In November 2005, Microsoft disappointed testers and technology enthusiasts when it explained that it would not issue a Community Technical Preview (CTP) of Windows Vista that month. Instead, the company would ship next its next CTP in December (see my review). That CTP was of much higher quality than previous releases, but it also came with an explicit promise: The next CTP, ultimately released in February 2006 as build 5308, would be the first "feature complete" version of Vista that the company would deliver to testers.
The term feature complete is often misunderstood. When I spoke with Jim Allchin back in January (see my showcase), he told me that feature-complete didn't mean that everything would be working. For example, Microsoft added the ability to upgrade Windows XP systems to Vista in this build, but that doesn't mean that the feature is fully functional or as good as it will be in the final product. Performance is another issue. Over the next several months, Microsoft will work to fine tune Vista, and add those features that are still missing. Ominously, there is always the possibility that features could be removed as well if the project slips further off schedule.
Those caveats aside, Windows Vista build 5308 is our first chance to look at the product, basically, that Microsoft intends to start selling in late 2006. It is essentially complete. No major new features are forthcoming, and no major changes to the system's look and feel or functionality are in the cards. Performance will get better over time. System installation will proceed more quickly. Minor things will be added or changed. In other words, we're hitting the home stretch. Finally.
In this third part of my review of the Windows Vista February 2006 CTP, I'm going to examine the applications that are brand new to this build. Though Microsoft has gotten in a lot of trouble for product bundling in the past, the application-level services in Windows Vista are ultimately a major part of what will set this OS apart from the competition. After spending several weeks with this build, I can tell you that the prognosis is guarded but optimistic.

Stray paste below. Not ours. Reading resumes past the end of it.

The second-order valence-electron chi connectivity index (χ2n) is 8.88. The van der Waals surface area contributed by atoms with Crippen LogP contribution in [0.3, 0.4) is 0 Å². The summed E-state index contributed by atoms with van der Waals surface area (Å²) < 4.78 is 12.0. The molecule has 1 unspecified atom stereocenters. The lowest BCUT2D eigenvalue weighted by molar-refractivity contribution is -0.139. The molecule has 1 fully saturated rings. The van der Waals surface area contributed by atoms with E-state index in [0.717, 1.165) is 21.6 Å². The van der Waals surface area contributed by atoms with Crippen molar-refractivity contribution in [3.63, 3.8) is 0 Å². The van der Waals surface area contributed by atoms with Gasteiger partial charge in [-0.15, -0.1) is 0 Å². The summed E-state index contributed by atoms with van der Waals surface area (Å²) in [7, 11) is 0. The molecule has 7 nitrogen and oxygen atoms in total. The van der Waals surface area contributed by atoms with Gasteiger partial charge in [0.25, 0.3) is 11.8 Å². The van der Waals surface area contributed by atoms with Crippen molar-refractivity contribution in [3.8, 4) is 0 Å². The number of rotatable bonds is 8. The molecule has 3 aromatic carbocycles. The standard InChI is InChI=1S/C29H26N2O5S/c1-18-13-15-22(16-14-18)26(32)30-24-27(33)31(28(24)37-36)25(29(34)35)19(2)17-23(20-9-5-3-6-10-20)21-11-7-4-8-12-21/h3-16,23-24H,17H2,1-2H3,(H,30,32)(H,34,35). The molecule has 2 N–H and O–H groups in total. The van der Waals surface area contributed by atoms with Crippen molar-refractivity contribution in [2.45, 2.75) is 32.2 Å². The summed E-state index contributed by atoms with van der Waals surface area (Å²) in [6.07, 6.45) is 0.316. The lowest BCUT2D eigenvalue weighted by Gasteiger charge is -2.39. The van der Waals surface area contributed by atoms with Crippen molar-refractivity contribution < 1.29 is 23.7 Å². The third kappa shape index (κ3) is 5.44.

You may recall from the first part of this review that my initial reaction to build 5308 was somewhat muted. Like most of you, I imagine, I expected big changes from a build that was widely heralded as being the first to include all the major new features in Windows Vista. Indeed, by first promoting this build back in December, a full two months before actually shipping it to testers, Microsoft was again setting unrealistic expectations for Windows Vista. And again, the reality has failed to meet the expectations. This is a theme that has occurred again and again with Vista/Longhorn, and Microsoft should be carefully examining how it discusses upcoming products in the future as a result. If the company had simply said back in December that the feature complete version of Vista would be largely like the previous CTP, expectations would have been reasonably set. Instead, they created the impression that there were huge changes coming in the feature set.